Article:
Which of the huge variety of guitars and related instruments do you want to make?

There truly are many types of guitar. Also, there are many instruments related to the guitar which can be made at the School.

The majority of these guitars are modern, which is to say acoustic steel-string, classical or electric. Some of our students make close copies of well-known models. Many use a model as the basis of their own design. This can be achieved with unusual woods, for instance, alteration of the body-shape, or with custom inlay work. Other students are ever-inventive in combining the many possible variables. For example, an old Portuguese guitar was used as the basis of a modern, nylon strung 12 string; and an acoustic bass was built to function both normally and upright.

The guitar has an inventive history. In fact, innovation, experiment and delight in variety should be seen as distinguishing features of its entire family. So that where pure-blooded "guitar" ends and "related to guitar" begins is hazy. Every culture and every time has guitars or guitar-like instruments. Personally, I think it is in the nature of guitar-makers to be inventive. And they have always had, as far as I can tell, a breed of players eager to try out new ideas.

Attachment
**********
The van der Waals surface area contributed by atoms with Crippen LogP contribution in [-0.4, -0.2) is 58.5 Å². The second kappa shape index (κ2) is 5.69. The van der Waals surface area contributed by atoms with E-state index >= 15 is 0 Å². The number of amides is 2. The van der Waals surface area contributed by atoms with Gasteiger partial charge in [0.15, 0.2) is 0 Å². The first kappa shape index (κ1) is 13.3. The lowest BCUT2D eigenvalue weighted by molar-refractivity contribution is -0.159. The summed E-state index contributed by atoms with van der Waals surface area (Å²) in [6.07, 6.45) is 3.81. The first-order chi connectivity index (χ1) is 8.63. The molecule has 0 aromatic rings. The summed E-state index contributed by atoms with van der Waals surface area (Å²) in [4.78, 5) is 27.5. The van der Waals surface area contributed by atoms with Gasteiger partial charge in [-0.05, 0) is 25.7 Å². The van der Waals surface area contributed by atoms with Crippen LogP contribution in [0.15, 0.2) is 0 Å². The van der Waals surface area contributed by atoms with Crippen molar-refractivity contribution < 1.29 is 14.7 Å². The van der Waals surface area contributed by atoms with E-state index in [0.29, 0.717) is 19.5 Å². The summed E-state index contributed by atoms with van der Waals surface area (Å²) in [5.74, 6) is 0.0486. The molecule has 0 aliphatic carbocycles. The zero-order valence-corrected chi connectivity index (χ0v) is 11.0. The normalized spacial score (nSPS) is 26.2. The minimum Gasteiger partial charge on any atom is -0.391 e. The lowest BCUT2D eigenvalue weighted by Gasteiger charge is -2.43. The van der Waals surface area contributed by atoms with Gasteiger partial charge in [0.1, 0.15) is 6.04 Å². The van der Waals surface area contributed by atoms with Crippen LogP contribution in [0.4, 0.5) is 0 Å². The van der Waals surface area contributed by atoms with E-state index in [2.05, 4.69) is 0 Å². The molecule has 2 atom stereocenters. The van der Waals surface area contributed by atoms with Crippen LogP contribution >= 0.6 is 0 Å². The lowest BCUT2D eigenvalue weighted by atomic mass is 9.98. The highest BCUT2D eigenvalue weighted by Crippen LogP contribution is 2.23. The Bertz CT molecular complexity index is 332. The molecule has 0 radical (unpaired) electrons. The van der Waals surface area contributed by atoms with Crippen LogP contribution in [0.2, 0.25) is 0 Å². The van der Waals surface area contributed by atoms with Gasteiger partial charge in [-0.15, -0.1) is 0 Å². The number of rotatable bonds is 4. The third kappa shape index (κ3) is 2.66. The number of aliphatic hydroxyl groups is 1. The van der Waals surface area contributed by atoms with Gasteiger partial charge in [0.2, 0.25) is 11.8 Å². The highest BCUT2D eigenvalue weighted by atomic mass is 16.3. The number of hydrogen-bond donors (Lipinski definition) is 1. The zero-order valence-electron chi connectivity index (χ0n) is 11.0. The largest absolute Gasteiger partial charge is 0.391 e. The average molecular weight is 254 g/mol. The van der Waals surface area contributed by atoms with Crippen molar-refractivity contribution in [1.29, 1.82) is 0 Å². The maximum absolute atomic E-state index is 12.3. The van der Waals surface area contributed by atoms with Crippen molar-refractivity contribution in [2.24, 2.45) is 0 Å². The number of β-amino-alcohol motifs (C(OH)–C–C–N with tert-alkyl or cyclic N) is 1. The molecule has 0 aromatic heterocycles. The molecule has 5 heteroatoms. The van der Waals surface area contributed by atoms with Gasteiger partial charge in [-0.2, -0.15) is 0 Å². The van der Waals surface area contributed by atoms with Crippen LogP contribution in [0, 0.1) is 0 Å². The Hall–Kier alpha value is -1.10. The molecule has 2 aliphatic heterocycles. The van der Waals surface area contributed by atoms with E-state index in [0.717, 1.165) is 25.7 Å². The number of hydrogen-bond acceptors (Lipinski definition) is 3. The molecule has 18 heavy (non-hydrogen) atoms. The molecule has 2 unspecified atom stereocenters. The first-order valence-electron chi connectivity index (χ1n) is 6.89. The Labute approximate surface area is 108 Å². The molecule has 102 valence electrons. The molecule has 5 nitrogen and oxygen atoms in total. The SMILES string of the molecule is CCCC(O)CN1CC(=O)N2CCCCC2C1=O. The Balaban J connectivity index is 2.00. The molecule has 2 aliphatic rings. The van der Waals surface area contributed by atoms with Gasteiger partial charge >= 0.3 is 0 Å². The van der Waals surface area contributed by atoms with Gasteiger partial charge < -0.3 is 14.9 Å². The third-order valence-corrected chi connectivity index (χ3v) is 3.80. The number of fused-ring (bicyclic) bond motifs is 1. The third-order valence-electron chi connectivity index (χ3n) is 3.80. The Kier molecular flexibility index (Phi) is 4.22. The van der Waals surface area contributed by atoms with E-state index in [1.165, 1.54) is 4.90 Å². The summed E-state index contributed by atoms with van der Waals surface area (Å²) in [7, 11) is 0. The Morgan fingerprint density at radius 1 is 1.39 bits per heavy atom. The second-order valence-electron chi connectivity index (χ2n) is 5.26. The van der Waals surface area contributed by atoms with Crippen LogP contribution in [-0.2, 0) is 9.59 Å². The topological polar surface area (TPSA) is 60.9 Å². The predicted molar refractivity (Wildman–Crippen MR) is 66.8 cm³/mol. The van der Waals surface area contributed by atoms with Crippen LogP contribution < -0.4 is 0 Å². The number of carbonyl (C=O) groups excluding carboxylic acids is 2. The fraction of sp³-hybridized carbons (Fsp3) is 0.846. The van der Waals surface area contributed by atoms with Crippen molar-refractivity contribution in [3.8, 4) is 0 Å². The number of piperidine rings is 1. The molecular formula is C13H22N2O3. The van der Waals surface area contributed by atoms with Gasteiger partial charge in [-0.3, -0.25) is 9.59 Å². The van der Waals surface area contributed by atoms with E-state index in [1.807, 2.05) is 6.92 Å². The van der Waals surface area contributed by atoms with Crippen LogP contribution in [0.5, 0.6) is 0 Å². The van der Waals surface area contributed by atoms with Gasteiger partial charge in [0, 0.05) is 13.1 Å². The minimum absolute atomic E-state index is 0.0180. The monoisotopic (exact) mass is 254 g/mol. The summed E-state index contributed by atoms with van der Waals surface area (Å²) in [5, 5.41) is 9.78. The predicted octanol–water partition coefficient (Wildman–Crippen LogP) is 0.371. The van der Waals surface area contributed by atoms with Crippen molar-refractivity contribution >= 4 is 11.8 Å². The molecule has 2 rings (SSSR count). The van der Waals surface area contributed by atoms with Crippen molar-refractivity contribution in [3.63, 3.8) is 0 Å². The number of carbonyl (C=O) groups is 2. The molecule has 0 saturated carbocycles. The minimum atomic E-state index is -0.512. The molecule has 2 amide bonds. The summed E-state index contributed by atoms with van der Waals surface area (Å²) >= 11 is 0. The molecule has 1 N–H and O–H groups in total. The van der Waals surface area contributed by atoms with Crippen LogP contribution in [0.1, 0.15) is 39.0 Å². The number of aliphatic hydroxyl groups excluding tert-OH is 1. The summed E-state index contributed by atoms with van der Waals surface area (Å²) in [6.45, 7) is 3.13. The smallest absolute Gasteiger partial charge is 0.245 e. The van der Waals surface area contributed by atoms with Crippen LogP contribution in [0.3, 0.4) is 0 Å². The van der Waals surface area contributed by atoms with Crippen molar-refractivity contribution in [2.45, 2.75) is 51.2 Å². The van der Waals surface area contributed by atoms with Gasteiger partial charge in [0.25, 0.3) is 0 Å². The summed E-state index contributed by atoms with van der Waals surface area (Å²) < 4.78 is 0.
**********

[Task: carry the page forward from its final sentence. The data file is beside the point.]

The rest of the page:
This long collaboration between makers and players has distilled the many possibilities and given us a mainstream. On occasion this happened quickly, as in Leo Fender's Strat, Tele and bass designs or the work of Les Paul. More often it has happened slowly: the essential features of a classical guitar or an acoustic have long since been established, but all guitarmakers will use their own shape, employ subtle variation in structure and continue the search.

This search will almost certainly have many ends, because there are many kinds of music that use a guitar. Looking at instruments related to the guitar makes this clear. In the west, mandolin, mandola, cittern, bouzouki and banjo, to mention only a few, are as strong in their traditions as the guitar is in it's own. Further afield, the sitar, saz, quatro and a whole other host reflect their own cultures, and are equally well established. All this provides an immense source-book of ideas for students on the course. It might result in one person making a copy of, say, a baroque guitar or a lute. Or it might be that some decorative effect or interesting structure lends itself to re-invention, as part of a modern instrument.

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January 2017
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Totnes School of Guitarmaking  Collins Road, Totnes, Devon, England, TQ9 5PJ  Phone: +44 (0)1803 865255
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